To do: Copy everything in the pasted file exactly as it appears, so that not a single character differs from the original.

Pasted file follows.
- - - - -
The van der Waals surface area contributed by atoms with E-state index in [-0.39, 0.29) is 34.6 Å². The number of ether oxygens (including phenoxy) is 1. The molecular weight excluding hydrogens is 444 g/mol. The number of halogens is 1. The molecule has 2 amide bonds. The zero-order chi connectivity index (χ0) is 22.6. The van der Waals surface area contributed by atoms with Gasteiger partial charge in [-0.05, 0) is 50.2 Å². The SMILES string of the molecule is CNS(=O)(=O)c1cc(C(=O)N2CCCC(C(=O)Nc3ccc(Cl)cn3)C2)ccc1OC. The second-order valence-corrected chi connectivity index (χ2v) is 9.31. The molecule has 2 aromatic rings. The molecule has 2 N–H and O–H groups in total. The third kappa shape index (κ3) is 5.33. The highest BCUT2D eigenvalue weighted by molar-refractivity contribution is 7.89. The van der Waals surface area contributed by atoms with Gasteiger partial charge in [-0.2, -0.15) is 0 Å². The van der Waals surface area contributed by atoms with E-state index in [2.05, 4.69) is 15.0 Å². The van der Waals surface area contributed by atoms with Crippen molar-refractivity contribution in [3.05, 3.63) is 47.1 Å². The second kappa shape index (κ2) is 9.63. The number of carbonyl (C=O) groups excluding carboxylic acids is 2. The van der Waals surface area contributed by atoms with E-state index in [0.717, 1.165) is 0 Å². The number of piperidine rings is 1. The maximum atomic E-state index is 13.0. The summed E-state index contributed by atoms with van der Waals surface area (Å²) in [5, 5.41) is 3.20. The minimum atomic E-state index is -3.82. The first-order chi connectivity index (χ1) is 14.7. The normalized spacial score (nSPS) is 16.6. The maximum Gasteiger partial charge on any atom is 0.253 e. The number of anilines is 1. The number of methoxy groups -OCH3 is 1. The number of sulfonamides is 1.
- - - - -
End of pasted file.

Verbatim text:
The van der Waals surface area contributed by atoms with E-state index in [-0.39, 0.29) is 34.6 Å². The number of ether oxygens (including phenoxy) is 1. The molecular weight excluding hydrogens is 444 g/mol. The number of halogens is 1. The molecule has 2 amide bonds. The zero-order chi connectivity index (χ0) is 22.6. The van der Waals surface area contributed by atoms with Gasteiger partial charge in [-0.05, 0) is 50.2 Å². The SMILES string of the molecule is CNS(=O)(=O)c1cc(C(=O)N2CCCC(C(=O)Nc3ccc(Cl)cn3)C2)ccc1OC. The second-order valence-corrected chi connectivity index (χ2v) is 9.31. The molecule has 2 aromatic rings. The molecule has 2 N–H and O–H groups in total. The third kappa shape index (κ3) is 5.33. The highest BCUT2D eigenvalue weighted by molar-refractivity contribution is 7.89. The van der Waals surface area contributed by atoms with Gasteiger partial charge in [-0.2, -0.15) is 0 Å². The van der Waals surface area contributed by atoms with E-state index in [2.05, 4.69) is 15.0 Å². The van der Waals surface area contributed by atoms with Crippen molar-refractivity contribution in [3.05, 3.63) is 47.1 Å². The second kappa shape index (κ2) is 9.63. The number of carbonyl (C=O) groups excluding carboxylic acids is 2. The van der Waals surface area contributed by atoms with E-state index in [0.717, 1.165) is 0 Å². The number of piperidine rings is 1. The maximum atomic E-state index is 13.0. The summed E-state index contributed by atoms with van der Waals surface area (Å²) in [5, 5.41) is 3.20. The minimum atomic E-state index is -3.82. The first-order chi connectivity index (χ1) is 14.7. The normalized spacial score (nSPS) is 16.6. The maximum Gasteiger partial charge on any atom is 0.253 e. The number of anilines is 1. The number of methoxy groups -OCH3 is 1. The number of sulfonamides is 1.